David Carr talks to Louis a couple days after the launch.
O.K., so NBC is this huge company and they have all these studios and these satellites to beam stuff out, but on the Web, both NBC.com and LouisCK.com have the same amount of bandwidth. We are equals and there are things you can do with that. This has been a fun little experiment.


Louis cried like a little bitch on Fresh Air.

Here's Louis on Nightline last night talking about being out of jokes and Tracy Morgan.

Hi I'm Louis C.K. and this is a thing : IAmA.



Interviews or profiles in/on: New York Times, The New Yorker (excerpt), Rolling Stone (excerpt), Playboy, The A.V. Club, Esquire, New York Post, New York Magazine, Time, GQ.

Louis is hosting the

Radio and TV Congressional Correspondent’s Dinner, which I just linked to before realizing it's not the White House Correspondent's dinner. Test drive?

Here's a quick rundown of previous specials.

Frank Chimero says Louis is funny because he talks about shame.

All the greats had their focus: Richard Pryor and Chris Rock had race, George Carlin had absurdity, and I think Louis has hit on some sort of subterranean undercurrent of emotion that I didn’t realize might be swelling until I listened more closely: shame.


If you haven't seen Everything's Amazing & Nobody's Happy, watch it here:

Chris Rock on Eddie Murphy

And then Chris Rock on Eddie Murphy.

When he wants it, nobody's funnier than him. No one's even close to him. I just went through a little exercise where I watched a bunch of old movies, like from the '80s. The only ones that held up were the Murphy movies. A Murphy movie is like a Sidney Poitier comedy — he's that intensely good... He revolutionized acting. He's literally black Brando. Before Eddie Murphy, there were two schools of acting for a black actor: Either you played it LIKE THIS or youplayeditlahkdis. He was the first black guy in a movie to talk like I am talking to you right now. Just like we're talking right now. That did not exist for black actors before him. Good Times is a good show for that: It was either John Amos or Jimmie Walker; that's what black acting was.


Via Jonah Keri

Bill Simmons’ List of Comedy MVPs Since 1975

In a recent mailbag, Bill Simmons had occasion to name comedy MVPs for every year since 1975. The criteria:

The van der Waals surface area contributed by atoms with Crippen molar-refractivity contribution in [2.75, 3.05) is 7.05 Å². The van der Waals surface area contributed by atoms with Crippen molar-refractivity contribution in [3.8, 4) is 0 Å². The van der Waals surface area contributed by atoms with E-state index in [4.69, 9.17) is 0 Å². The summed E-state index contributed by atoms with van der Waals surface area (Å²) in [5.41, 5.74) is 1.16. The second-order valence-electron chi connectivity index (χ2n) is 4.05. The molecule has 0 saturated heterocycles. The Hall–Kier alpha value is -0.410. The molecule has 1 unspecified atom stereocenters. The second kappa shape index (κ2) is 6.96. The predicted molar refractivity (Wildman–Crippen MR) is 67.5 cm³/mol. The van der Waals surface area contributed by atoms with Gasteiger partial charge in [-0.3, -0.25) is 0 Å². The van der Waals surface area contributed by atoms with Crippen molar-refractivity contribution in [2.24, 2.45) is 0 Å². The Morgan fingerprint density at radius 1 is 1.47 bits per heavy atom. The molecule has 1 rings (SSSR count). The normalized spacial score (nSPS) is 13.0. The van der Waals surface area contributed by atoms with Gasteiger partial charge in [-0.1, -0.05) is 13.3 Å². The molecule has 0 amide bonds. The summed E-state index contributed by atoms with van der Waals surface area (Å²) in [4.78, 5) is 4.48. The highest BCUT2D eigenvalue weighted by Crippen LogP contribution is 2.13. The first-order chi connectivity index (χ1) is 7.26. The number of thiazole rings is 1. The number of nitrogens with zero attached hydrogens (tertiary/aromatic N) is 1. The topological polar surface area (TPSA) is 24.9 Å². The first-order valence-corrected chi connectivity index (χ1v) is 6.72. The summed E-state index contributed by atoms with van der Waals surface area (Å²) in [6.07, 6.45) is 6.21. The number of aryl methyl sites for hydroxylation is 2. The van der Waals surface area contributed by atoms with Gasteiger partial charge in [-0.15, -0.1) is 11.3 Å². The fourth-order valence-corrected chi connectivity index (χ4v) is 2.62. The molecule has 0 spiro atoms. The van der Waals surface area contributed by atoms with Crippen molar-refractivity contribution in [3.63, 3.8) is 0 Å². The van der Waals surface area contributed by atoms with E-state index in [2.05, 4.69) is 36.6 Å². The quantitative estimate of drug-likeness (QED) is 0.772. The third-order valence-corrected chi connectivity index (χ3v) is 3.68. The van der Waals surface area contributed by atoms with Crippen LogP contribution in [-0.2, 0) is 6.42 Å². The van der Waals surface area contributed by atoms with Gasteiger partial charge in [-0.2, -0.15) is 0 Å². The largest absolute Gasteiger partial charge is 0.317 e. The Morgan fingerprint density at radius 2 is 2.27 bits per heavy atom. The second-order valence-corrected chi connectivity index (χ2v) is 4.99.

You have to nail at least one of these questions to qualify for that given year: Were you in the hottest comedy of the year or, even better, in the middle of a run of hot comedies? Were you carrying SNL? Did you have an iconic stand-up special, cable TV show, late-night show or comedy series? Did you routinely crush any late-night appearance or SNL hosting gig? Did you have a huge approval rating with little to no backlash? Do we associate that year with you to some degree? I need resonance beyond just cult affection, which unfortunately rules out the great Bill Hicks (who has a strong case for 1990).


It's a pretty good list. Eddie Murphy's 3 year run from 82-84 is set up as the run all comedians should aspire to, which I agree with. There are some lean years, as well, which leads to a few underwhelming selections like Billy Crystal in 1990 and Gary Shandling in 1997. Without having other names to suggest, I think I have the most problems with the last 8 years or so. I love Larry David, but it's hard for me to see him on the list twice when his show hasn't really gotten beyond cult status. Ricky Gervais probably deserves a spot somewhere, and maybe the Lonely Island guys for Lazy Sunday. Also notably absent Stephen Colbert (2006 or 2007) and Conan O'Brien. This list, though, is at least a good place to start the argument. There is only one woman on the list, and a winner for 2010 has not yet been declared. Has there been a breakout comedy for this year, yet? My bet is on Steve Carell, Zach Galifianiakis, Jonah Hill or Russel Brand could be a dark horse, as well as anyone staring in a comedy coming out between now and December. Actually, you know who wins for 2010? Betty White.

Here is the list:
1975: Richard Pryor
1976: Chevy Chase
1977-78: John Belushi
1979: Robin Williams, Steve Martin (tie)
1980: Rodney Dangerfield
1981: Bill Murray
1982-84: Eddie Murphy (1984 Honorable Mention to Sam Kinison)
1985-86: David Letterman
1987: Jay Leno, Howard Stern (tie)
1988: Eddie Murphy
1989: Dana Carvey
1990: Billy Crystal
1991: Jerry Seinfeld
1992: Jerry Seinfeld, Mike Myers (tie)
1993: Mike Myers
1994: Jim Carrey
1995: Chris Farley
1996: Chris Rock
1997: Garry Shandling
1998: Adam Sandler
1999: Mike Myers, Chris Rock (tie)
2000: Will Ferrell
2001: Matt Stone and Trey Parker (tie)
2002: Larry David
2003: Dave Chappelle
2004: Dave Chappelle, Jon Stewart (tie)
2005: Steve Carell
2006: Sacha Baron Cohen
2007: Larry David
2008: Tina Fey
2009: Zach Galifianiakis
2010: ????????